- Jill Rodriguez
5 Qualities of a Veterinary Leader
Updated: Feb 18
s an owner or manager, you may consider yourself the primary leader in your veterinary practice. While this is understandable, it’s important to recognize and nurture leadership skills in other members of your team as well, regardless of their current role or status. When you do this, you ensure that every employee becomes invested in the success of your practice. Not only will this drive growth and profitability, but it’ll also reduce staff turnover. Longer tenure equals greater stability which equals happier clients and ultimately more sustainable success for your business.
The first step in creating this type of culture of trust and accountability is to identify the characteristics of leadership each of your team members possesses. Here are five such qualities to look for.
In the late nineties, a bunch of studies were conducted which yielded surprising results: namely that when it comes to being an effective leader, emotional intelligence (EQ) is more than twice as important as IQ. EQ is defined as “the ability to identify and manage your own emotions and the emotions of others.” In the veterinary industry, we already know how critical it is to be able to handle one’s emotions when dealing with clients and patients, but for leaders, this control must carry over to colleagues as well.
According to Daniel Goleman, emotional intelligence is comprised of five unique skillsets: self-awareness, self-regulation, motivation, empathy and social skills. The good news is, EQ can be learned, developed and improved upon. Often, it just requirs the breaking of old habits and forming of new ones.
It used to be that unwavering strength was the mark of a good leader. People in positions of leadership were taught to never reveal any signs of weakness. In reality, it is the ability and willingness to demonstrate vulnerability that is the ultimate mark of courage. Renowned social scientist and expert Brene’ Brown defines vulnerability as “uncertainty, risk and emotional exposure.” She goes on to point out that “vulnerability is the catalyst for courage, compassion and connection.”
Truly effective leaders recognize that by allowing themselves to be vulnerable from time to time, they will subsequently encourage others to be vulnerable as well. Actions such as this require transparency, humility and trust, all of which are foundational to strong, healthy relationships (even in the workplace).
Good leaders recognize the importance of listening to understand the message that the other person is trying to convey. They ask thoughtful questions and seek insight through active, engaged listening. Creating the type of work environment described above requires a culture where feedback isn’t just encouraged but routinely put into action. Where each and every team member is taught to welcome, understand and value perspectives that differ from their own.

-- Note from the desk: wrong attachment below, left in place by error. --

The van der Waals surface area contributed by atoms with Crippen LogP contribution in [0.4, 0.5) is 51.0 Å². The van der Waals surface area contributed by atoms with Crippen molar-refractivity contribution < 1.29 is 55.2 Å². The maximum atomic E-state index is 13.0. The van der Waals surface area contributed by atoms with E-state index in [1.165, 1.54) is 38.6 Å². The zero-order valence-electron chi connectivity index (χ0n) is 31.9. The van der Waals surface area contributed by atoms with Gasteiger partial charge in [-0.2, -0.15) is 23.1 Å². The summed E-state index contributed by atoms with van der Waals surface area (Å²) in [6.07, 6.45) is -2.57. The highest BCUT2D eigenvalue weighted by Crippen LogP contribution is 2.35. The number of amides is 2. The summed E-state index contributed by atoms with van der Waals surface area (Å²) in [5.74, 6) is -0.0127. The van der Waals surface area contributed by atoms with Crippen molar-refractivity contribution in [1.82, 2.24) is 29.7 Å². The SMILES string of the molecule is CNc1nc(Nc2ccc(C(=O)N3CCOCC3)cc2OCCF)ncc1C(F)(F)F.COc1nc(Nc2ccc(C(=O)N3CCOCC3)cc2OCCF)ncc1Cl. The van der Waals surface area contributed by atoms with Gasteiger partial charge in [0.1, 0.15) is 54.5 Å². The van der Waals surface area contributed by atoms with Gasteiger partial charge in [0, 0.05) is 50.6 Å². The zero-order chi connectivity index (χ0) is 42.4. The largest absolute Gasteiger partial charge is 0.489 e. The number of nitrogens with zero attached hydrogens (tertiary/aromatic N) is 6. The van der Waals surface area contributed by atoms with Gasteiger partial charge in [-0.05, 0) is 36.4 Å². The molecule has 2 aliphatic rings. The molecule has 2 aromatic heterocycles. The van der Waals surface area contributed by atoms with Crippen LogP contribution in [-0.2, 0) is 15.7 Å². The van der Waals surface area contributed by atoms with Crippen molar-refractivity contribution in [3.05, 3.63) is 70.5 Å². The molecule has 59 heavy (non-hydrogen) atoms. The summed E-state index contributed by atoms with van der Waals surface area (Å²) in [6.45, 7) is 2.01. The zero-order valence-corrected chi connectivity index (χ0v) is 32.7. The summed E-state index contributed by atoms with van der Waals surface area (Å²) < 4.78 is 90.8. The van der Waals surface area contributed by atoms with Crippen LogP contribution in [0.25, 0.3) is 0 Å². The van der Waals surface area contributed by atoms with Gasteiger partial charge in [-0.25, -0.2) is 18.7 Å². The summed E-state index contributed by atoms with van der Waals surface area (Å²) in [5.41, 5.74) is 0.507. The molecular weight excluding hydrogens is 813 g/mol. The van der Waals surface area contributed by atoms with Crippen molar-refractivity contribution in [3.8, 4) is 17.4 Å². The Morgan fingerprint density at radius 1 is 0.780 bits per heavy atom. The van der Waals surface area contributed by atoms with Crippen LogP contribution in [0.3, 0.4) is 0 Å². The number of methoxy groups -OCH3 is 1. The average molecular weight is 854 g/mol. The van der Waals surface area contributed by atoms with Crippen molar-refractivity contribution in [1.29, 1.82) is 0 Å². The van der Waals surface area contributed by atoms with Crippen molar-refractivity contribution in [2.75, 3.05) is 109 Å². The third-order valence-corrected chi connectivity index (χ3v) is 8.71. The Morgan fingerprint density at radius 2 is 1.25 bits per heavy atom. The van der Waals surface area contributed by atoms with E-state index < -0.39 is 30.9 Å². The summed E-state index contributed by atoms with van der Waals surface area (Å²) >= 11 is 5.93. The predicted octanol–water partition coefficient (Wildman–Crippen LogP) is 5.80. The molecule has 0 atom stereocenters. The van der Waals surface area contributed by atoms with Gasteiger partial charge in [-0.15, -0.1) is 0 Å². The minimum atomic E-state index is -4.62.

In the book ‘The Servant Leader,’ author James Autry pointed out that being present, which is the hallmark of strong, open communication, means “having your whole self available at all times – available to yourself as you try to bring your values to bear on the work at hand, and available to others as you respond to the problems and issues and challenges of team members…” In other words, great leaders possess and employ the ability to focus solely on the subject at hand, whether it be a client’s desires, a patient’s care or a colleague’s needs.
We live in a society where being true to ourselves and our values is becoming increasingly difficult. True leaders are capable of shunning the temptation to sway from their beliefs, refusing to compromise on their principles, regardless of what’s at stake. They cling to their core values and exhibit unwavering integrity even when things get difficult. In other words, they stay true to themselves, always. Individuals who exhibit this raw authenticity set the standard for others within the organization.
If there’s one thing that stays the same in business, regardless of industry, it’s that that change is inevitable. In the veterinary industry, this could involve something as major as learning a new way to perform a medical procedure, or it could be as simple as making minor tweaks to your receptionist’s phone script.
The point is, true leaders understand the value of keeping an open mind and a forward-focused attitude. They are perpetually curious, always eager to learn and constantly seeking newer and better ways to do things. They aren’t afraid to challenge the status quo. And as a result, not only do their practices run better, but their clients and patients always receive the highest level of care. The result? Consistency, loyalty and longevity on both sides of the spectrum.
Do any of your employees exhibit one or more of the above characteristics? Chances are, the answer is yes. As a practice manager or owner, it’s your job to find ways to nurture and develop those skills. This will enable you to create a positive, productive culture and a team of engaged future leaders who will work tirelessly to help your practice achieve continued success.